FREQUENTLY ASKED QUESTIONS
What is a sworn translation in Brazil?
A translation is legally valid for presentation to Brazilian public sector authorities. In other words, it officially mirrors in Portuguese the contents of the original document it was translated from. It can be called either a Certified Translation or a Sworn Translation. It is issued by a professional duly certified as “Tradutor Público e Intérprete Comercial” (Public Translator and Commercial Interpreter) by the “Junta Comercial”(Board of Trade) of his/her state of residence in Brazil, in compliance with the rules and guidelines established for such a translation
The Sworn Translation is what gives legal existence in Brazil to a document written in any language other than Portuguese. Decree No. 13,609, dated 10/21/1943 states that:
Art. 18 – No book, document, or paper of any kind, issued in a foreign language, will have any effect whatsoever at Federal, State, or local agencies, nor at any level, court or jurisdiction, or entities maintained, controlled or guided by the public branches of government, without being accompanied by its respective translation, done in accordance with these rules.
Sole paragraph – These provisions include notaries of all types, which may not record, issue certificates, nor certified copies that are, in whole or in part, written in a foreign language.
In other words, any paper written in a foreign language (i.e. other than Portuguese) has no legal validity in Brazil, unless it is attached to the corresponding sworn translation. Note the “attached”. This means that the original document (or a copy thereof) must be attached to the translation. The latter does not replace the original document. This translation is always printed in a hard copy, in at least two counterparts: one that will be delivered to the requesting client and another that will be permanently filed in books kept by the Public Translator. In Brazil, there is no such thing as a sworn translation by fax, e-mail, nor any electronic storage media.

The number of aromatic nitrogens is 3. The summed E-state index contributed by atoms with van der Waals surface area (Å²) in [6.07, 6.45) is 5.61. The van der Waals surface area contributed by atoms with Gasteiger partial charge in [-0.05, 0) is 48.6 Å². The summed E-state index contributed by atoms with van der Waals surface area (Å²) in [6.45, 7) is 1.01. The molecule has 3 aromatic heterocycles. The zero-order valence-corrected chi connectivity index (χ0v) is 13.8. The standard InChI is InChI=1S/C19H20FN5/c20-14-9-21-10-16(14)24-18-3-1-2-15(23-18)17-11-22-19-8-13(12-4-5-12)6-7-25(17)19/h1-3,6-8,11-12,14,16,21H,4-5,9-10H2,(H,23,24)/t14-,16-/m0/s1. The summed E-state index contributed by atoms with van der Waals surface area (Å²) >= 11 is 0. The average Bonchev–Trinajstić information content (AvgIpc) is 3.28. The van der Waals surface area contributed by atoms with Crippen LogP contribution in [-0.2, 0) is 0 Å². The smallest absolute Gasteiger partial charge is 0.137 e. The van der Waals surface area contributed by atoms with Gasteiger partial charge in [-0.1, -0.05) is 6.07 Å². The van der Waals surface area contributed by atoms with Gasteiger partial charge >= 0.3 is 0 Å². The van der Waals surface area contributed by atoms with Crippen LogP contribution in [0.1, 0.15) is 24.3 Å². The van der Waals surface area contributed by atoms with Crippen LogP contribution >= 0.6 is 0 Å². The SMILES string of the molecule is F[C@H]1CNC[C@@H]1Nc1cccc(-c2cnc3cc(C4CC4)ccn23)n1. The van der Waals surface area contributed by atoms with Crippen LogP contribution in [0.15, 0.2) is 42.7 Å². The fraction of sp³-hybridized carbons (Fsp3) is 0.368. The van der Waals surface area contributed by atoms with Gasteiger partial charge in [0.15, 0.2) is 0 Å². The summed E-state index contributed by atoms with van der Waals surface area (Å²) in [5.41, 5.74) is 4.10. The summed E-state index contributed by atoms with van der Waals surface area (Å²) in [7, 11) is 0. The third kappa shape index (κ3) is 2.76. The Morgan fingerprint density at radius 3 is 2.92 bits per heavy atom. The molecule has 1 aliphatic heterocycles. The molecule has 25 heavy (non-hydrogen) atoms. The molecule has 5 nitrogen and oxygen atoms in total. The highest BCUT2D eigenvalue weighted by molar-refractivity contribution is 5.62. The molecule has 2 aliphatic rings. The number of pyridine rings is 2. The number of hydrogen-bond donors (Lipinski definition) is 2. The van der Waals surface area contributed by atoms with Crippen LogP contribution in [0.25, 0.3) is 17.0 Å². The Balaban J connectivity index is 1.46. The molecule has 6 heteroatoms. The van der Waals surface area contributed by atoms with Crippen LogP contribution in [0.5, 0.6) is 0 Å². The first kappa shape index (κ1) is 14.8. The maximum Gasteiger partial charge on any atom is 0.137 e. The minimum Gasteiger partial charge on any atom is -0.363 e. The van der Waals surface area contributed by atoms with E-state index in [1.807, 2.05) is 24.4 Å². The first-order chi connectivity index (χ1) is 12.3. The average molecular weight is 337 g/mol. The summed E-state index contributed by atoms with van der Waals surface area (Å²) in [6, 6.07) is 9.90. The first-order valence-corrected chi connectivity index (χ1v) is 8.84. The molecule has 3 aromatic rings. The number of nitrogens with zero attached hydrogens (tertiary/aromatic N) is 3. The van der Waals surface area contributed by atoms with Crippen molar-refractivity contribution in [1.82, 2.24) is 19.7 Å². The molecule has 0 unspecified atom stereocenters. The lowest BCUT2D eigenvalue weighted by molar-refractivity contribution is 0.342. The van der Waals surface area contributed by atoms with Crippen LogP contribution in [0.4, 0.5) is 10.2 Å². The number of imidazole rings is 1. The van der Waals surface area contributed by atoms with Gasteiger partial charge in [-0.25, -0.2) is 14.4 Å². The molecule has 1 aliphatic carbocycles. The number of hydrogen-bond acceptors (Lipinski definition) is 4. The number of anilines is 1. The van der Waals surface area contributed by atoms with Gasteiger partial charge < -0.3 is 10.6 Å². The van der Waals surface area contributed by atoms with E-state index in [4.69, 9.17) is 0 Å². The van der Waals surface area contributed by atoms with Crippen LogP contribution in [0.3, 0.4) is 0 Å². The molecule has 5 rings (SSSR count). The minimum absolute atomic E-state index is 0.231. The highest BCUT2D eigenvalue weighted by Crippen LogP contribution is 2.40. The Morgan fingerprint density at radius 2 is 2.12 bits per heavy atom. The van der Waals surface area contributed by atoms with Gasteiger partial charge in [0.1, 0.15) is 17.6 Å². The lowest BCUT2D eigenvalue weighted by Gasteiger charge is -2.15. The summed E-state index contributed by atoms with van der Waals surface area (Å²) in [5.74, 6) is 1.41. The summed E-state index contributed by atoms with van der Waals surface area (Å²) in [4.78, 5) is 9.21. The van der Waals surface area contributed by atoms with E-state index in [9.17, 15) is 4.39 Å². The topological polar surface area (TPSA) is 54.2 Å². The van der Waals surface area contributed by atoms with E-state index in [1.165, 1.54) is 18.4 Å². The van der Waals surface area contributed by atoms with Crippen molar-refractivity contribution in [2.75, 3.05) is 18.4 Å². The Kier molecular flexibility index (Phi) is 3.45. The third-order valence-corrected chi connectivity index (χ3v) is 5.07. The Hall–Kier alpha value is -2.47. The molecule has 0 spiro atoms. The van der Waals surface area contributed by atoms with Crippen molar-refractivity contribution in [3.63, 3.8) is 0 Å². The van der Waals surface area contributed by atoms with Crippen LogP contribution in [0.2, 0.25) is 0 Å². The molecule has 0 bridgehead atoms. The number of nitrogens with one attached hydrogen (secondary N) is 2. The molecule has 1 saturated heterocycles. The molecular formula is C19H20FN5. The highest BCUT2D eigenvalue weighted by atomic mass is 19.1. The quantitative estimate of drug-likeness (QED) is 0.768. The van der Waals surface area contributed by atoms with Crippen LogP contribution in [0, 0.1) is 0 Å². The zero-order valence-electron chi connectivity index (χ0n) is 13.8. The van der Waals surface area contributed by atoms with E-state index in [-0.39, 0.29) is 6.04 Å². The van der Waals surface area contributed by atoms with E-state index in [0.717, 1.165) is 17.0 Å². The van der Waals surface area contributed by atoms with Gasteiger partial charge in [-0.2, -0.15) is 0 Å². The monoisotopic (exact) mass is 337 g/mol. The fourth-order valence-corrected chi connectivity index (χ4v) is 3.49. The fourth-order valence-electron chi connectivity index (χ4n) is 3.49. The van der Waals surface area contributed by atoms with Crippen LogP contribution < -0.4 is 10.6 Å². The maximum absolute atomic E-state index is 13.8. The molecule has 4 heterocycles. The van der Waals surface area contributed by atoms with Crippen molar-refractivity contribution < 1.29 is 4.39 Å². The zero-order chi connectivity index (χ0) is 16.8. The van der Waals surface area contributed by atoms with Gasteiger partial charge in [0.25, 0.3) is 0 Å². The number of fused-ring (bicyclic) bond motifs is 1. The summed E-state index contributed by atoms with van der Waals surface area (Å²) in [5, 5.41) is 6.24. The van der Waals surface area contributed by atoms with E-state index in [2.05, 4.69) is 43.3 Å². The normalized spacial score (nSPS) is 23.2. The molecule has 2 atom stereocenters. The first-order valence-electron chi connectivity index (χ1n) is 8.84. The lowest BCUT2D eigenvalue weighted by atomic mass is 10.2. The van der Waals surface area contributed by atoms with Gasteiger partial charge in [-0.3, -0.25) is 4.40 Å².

Does a sworn translation make the original document valid in Brazil?
No. It does not give it any additional value to what it already had in its original language. The sworn translation only allows it to have whatever effect it may have, if any, before Brazilian authorities. A counterfeit document will remain equally false after the translation. The Certified Public Translator’s job is just to make it officially understandable; it is not up to him/her to ascertain the authenticity of the document being translated, and s/he is not empowered to certify it. In short, the sworn translation of any document does not alter its effect, just renders it acceptable before the Brazilian authorities.
How much does a sworn translation cost?
The “Junta Comercial” of each state sets the mandatory rates. For the State of São Paulo, the prices per “lauda” can be found at JUCESP. The rates are set by the “lauda” and depend on the type of document (either common or special text), and if it is a translation INTO Portuguese (“tradução”) or FROM Portuguese (“versão”). For information on rates in other states, browse through their respective Junta Comercial web site, however not all of them offer this information online.